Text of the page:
The Moral Self
I read an interesting article this week entitled, “Models of the Moral Self: Hebrew Bible and Second Temple Judaism” by Carol Newsom in the Spring 2012 issue of the Journal of Biblical Literature.
The basic purpose of this article was to track the Hebrew view of the moral self through the history of Judaism. It started off with the Deuteronomic perspective, which declares that humans are free to choose between the good and the bad. This is what Newsom would call the “default model of moral agency in the Hebrew Bible” (10). Ultimately, the לב, or “heart,” of each person is responsible for a person’s decision making, their words and actions.
Newsom then goes on to explain four other views that cropped up over time: (1) moral agency is confirmed (a reaffirmation of the Deuteronomic view); (2) moral agency is internally impaired but the impairment can be overcome (basically there is a flaw within the human being that prevents him or her from making good choices, although it can be resisted or defeated); (3) moral agency is externally impaired but the impairment can be overcome (something on the outside of a person is preventing them from making moral choices, although this external force can be resisted or defeated. The biblical example used is that of spirits or demons, although the idea of demons functioning in this way comes very late to Judaism); and (4) moral agency is denied – with certain exceptions [based on Genesis 1-3, “the majority of humanity, as created, is simply not capable of moral agency” (15)].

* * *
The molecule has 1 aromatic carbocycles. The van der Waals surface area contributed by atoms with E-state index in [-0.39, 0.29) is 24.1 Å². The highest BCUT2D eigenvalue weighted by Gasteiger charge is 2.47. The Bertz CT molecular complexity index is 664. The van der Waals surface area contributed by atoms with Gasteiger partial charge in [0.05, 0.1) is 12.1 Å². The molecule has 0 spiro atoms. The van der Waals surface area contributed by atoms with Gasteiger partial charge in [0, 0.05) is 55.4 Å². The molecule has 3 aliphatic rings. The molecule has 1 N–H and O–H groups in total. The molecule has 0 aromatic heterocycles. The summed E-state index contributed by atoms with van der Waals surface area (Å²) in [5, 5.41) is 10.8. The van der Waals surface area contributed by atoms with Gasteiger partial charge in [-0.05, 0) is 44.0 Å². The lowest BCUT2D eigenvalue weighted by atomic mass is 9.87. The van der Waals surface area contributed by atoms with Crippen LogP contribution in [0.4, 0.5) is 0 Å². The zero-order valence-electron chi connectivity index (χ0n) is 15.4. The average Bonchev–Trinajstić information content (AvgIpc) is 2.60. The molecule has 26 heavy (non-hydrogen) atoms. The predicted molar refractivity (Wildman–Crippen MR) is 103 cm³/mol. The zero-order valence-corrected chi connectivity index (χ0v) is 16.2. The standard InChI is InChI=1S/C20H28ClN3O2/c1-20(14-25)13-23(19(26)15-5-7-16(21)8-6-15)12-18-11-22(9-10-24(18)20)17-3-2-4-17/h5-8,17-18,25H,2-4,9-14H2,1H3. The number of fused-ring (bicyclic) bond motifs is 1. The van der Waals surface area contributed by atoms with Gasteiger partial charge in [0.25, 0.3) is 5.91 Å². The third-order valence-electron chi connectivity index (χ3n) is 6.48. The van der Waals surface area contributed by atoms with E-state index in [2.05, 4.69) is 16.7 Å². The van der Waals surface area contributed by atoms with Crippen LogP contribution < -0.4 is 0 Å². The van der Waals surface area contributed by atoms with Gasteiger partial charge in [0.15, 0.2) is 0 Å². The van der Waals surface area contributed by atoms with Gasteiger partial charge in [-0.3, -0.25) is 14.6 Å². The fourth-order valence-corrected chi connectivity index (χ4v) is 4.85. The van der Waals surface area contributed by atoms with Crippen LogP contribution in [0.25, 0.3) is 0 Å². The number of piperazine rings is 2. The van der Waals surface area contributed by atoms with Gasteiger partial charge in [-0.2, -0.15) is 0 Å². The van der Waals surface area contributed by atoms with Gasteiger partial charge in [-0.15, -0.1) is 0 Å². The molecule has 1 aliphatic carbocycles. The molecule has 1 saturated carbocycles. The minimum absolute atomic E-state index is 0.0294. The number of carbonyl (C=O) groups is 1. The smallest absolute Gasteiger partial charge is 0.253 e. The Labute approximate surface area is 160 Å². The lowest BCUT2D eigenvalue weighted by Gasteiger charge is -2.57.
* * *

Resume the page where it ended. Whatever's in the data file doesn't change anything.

This argument is not necessarily whether or not human beings have free will, but whether or not human beings are capable of making moral choices. I do, however, think that the idea of free will plays a part. Deuteronomy 30:19, which has been appropriated as a title for a book on theology and ethics, “Now Choose Life,” represents the basic idea that human beings are capable of making choices through free will, and that they have the free will to make the wrong choice and choose death (otherwise Deuteronomy 30:19 would be unnecessary!). This is the initial foundation of the first view that Newsom explains.
What say you? Are human beings capable of making moral choices? Do we have to overcome either our inner nature or outer demons first? Or are we so flawed (through the way we are created) that we are unable to freely choose moral or immoral paths?